Author Michael Arceneaux discusses the fall of Les Moonves who, in addition to being an alleged sexual assaulter and harasser, was revealed to have engineered Janet Jackson’s blacklisting after the 2004 Super Bowl.
For the first time in nearly a decade, Janet Jackson is engaged in a traditional promotional rollout for a new project.
It’s only for a single, “Made For Now” featuring Daddy Yankee, rather than for a full-length album, but the heightened visibility of the legendary pop star cannot be understated. She has returned to late-night television in order to perform the new track on The Tonight Show Starring Jimmy Fallon. She is gracing the covers of mainstream magazines like InStyle and Billboard. She is doing numerous radio interviews for stations across the country—a practice that many artists could stand to return to. But considering Jackson’s stature, it’s somewhat surprising that she would.
There is also an increasing amount of homages being paid to precious Janet, including at events like BET’s Black Girls Rock. She has been noticeably more active across social media—amassing a team that realizes Jackson needs to meet her sizable fan base where they are, and engage them. The same can be said for her performances at festivals throughout this recent summer.
The success of Jackson’s “Made For Now” has already been questioned by some, but as far as Janet Jackson’s legend and legacy are concerned, it hasn’t been this good for her since February 1st, 2004—the date of the infamous Super Bowl halftime show where Janet’s nipple was exposed, resulting in Jackson’s effective blacklisting.
For those of us who love Janet Jackson and respect her contributions to music throughout her storied career, it is rewarding to see her once again dominate the platforms and garner the praise she deserves. It has always been unsettling to watch a nipple negate the status of an artist who twice in her career commanded the biggest recording contracts of all time.
And while many long suspected that there was an intentional effort by powerful people to silence Jackson, the world has only recently been provided with a clearer picture of just how intentional those efforts were.
In an exclusive for HuffPost, reporter Yashar Ali revealed that Jackson “became a years-long fixation” for Les Moonves who, up until last week, was the CEO and chairman of CBS.
With respect to the “wardrobe malfunction,” Ali says that “Moonves has been open about the fact that the incident caused him embarrassment, and he told sources who spoke to me that Jackson, in his mind, was not sufficiently repentant.”
This all but doomed the release of her 2004 album, Damita Jo. But as we’ve come to learn, the damage to Jackson’s career lasted for several years.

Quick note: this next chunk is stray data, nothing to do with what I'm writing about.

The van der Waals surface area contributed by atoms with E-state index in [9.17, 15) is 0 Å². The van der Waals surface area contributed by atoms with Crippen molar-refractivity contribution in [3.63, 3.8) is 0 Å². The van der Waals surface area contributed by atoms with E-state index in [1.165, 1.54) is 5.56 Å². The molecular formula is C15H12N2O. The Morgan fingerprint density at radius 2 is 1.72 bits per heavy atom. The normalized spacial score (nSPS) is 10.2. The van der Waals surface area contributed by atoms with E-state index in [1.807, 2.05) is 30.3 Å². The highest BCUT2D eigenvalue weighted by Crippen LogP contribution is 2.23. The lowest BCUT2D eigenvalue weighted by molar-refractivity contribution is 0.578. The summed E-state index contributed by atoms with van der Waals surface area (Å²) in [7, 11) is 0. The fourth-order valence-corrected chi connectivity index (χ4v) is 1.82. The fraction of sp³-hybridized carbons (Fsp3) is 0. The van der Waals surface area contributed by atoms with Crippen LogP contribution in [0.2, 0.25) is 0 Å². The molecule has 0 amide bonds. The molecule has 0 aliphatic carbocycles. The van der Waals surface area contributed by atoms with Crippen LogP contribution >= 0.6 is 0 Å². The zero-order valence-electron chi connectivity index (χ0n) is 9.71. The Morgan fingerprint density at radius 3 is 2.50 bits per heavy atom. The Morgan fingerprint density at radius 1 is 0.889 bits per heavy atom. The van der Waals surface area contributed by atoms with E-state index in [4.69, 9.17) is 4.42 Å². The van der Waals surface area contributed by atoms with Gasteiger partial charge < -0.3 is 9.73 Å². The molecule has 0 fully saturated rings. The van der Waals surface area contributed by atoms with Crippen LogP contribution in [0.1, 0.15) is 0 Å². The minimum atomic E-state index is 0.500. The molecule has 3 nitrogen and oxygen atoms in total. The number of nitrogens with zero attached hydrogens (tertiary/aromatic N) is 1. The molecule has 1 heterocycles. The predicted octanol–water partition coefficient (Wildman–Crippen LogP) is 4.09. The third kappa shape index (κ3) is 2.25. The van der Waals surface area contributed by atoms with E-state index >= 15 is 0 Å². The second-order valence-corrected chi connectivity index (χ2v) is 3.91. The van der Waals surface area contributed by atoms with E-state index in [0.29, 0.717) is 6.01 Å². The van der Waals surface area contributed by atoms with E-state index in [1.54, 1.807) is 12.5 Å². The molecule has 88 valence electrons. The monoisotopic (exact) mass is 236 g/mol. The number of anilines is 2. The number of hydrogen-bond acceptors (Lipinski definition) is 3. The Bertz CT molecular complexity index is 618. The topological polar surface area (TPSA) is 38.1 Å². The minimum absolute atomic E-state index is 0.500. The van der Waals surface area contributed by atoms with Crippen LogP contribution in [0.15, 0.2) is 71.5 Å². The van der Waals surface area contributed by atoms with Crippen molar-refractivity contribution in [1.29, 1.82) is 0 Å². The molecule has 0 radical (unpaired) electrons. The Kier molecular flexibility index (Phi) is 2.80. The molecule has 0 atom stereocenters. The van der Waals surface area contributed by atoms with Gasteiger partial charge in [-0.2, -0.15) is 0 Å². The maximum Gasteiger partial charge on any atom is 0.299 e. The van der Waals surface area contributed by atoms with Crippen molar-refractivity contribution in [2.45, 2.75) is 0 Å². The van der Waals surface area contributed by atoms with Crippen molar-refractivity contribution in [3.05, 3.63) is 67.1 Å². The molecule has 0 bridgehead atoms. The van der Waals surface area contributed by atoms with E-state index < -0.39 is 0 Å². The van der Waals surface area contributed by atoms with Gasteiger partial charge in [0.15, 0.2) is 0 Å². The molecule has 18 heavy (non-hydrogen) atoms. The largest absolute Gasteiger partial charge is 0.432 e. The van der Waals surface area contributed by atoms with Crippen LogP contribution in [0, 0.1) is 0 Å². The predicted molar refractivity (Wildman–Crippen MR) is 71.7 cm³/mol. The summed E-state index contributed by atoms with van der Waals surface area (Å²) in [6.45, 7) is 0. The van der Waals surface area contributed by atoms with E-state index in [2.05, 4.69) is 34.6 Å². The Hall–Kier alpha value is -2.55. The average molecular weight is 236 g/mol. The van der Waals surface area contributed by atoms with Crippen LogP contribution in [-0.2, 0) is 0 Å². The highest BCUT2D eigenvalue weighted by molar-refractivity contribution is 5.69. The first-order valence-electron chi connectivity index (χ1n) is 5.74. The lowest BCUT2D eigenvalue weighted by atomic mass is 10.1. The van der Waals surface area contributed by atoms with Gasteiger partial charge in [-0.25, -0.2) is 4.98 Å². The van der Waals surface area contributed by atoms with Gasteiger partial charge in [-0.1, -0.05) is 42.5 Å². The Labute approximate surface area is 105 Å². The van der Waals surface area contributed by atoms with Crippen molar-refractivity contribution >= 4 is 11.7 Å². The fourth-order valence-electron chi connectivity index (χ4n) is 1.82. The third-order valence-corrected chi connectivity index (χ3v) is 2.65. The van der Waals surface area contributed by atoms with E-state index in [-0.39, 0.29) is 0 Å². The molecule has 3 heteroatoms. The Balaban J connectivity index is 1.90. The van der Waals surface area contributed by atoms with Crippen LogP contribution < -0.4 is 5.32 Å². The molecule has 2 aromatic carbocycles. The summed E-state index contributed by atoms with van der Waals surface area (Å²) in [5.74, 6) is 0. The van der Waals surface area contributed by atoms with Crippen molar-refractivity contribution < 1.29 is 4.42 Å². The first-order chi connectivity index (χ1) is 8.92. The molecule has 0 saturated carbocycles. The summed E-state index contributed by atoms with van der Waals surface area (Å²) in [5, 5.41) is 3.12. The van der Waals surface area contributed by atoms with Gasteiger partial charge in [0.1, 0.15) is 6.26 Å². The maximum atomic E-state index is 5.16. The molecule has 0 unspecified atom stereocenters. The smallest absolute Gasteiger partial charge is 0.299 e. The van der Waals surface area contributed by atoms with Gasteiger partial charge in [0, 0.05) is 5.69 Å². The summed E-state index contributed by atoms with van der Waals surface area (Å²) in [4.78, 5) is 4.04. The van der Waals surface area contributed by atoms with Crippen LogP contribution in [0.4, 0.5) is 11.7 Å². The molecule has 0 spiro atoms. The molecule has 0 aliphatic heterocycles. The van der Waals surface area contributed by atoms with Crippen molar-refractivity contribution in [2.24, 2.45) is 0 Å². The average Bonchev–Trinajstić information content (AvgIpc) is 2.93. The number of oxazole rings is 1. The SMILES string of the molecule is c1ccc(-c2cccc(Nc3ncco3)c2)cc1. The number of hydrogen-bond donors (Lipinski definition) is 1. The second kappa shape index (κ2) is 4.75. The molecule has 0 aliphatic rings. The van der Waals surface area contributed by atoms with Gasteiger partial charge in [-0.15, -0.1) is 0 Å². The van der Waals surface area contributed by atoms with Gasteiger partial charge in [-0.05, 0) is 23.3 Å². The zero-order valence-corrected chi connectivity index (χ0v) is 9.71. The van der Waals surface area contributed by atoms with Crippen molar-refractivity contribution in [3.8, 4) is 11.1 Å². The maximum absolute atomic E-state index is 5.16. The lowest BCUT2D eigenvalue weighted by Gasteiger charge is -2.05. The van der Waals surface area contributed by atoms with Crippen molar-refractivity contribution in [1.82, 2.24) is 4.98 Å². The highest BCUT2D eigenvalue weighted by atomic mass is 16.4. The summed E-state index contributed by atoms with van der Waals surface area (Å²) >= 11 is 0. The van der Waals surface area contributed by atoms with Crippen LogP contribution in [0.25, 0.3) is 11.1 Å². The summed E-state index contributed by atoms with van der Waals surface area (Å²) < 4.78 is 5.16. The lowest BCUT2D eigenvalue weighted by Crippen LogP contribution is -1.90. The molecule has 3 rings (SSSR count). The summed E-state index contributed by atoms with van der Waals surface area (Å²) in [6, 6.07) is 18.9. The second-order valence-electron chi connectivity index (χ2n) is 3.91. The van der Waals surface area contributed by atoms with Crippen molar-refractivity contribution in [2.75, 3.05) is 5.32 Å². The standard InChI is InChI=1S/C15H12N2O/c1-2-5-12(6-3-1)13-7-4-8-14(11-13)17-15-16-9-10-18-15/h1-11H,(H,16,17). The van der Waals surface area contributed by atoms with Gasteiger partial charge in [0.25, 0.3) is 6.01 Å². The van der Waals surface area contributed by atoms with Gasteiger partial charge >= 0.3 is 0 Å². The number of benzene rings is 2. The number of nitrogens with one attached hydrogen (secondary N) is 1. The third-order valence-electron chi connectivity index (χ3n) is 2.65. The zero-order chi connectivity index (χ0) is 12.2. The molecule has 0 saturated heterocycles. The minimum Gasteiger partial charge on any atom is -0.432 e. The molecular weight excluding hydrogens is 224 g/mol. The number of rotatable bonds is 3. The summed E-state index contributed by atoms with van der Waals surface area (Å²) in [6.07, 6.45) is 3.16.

As fate would have it, Moonves’ own career is all but over in light of Ronan Farrow’s report for the New Yorker, which described the multiple allegations leveled at Moonves for sexual assault and sexual misconduct.
Farrow’s follow up story, published on September 9th, included six more accusers and led to Moonves’ ousting from CBS. Presently, Time’s Up is calling on CBS to donate Moonves’ $120 million severance package to groups that combat sexual harassment.
The fact that he is even in the running to receive such a payoff should make people of decency alarmed.
To wit, in the New York Times piece, “Threats and Deception: Why CBS’s Board Turned Against Leslie Moonves,” you learn that, frankly, many of the CBS board members knew what kind of man Les Moonves is—and they wanted him to remain in power all the same. He is only gone now because, in light of Farrow’s reporting and the number of women stepping forward to talk, there’s no way for him to remain CEO without the network facing substantial backlash.
Before I could even wonder who else had their success disrupted by this man, Linda Bloodworth Thomason—one of CBS’s biggest hitmakers—revealed in a piece for The Hollywood Reporter that Moonves ruined her career. Thomason, who created Designing Women, once had the largest producing and writing contract in the history of CBS. But for seven years, as she notes in the op-ed, he kept all of her shows off the air. Thomason wrote: “People asked me for years, ‘What happened to you?’ Les Moonves happened to me.”
She then paints a grim albeit realistic picture: “The truth is, Les Moonves may never be punished in the way that he deserves. He will almost certainly never go to jail. And he has already made hundreds of millions of dollars during his highly successful and truly immoral, bullying, misogynist reign.”
If it were up to me, Les Moonves would spend the rest of his life in a lonely prison cell gargling his own spit for amusement as he contemplates the fact that he wasted the precious gift of life on Earth by being an alleged abusive, mean, vile, disgusting predator. But as Thomason writes, it is far more plausible that he will spend the rest of his life in leisure.
That’s why, as elated as I am to see Janet Jackson’s success resurface despite efforts from Moonves—and as powerful as it is to see creatives like Linda Bloodworth Thomason speak out—I’m haunted by how many more women are surely waiting to tell their stories. And how many more men have pushed those women into silence.
That said, Thomason did end with a promise to the latter: “We are not going to stop until every last one of you is gone. We don’t care anymore if you go to jail or go to hell. Just know at some point that you are leaving.”
The sooner, the better.
Michael Arceneaux is the New York Times bestselling author of the newly released book I Can’t Date Jesus from Atria Books/Simon & Schuster. His work has appeared in the New York Times, the Washington Post, Rolling Stone, Essence, The Guardian, Mic, and more. Follow him on Twitter.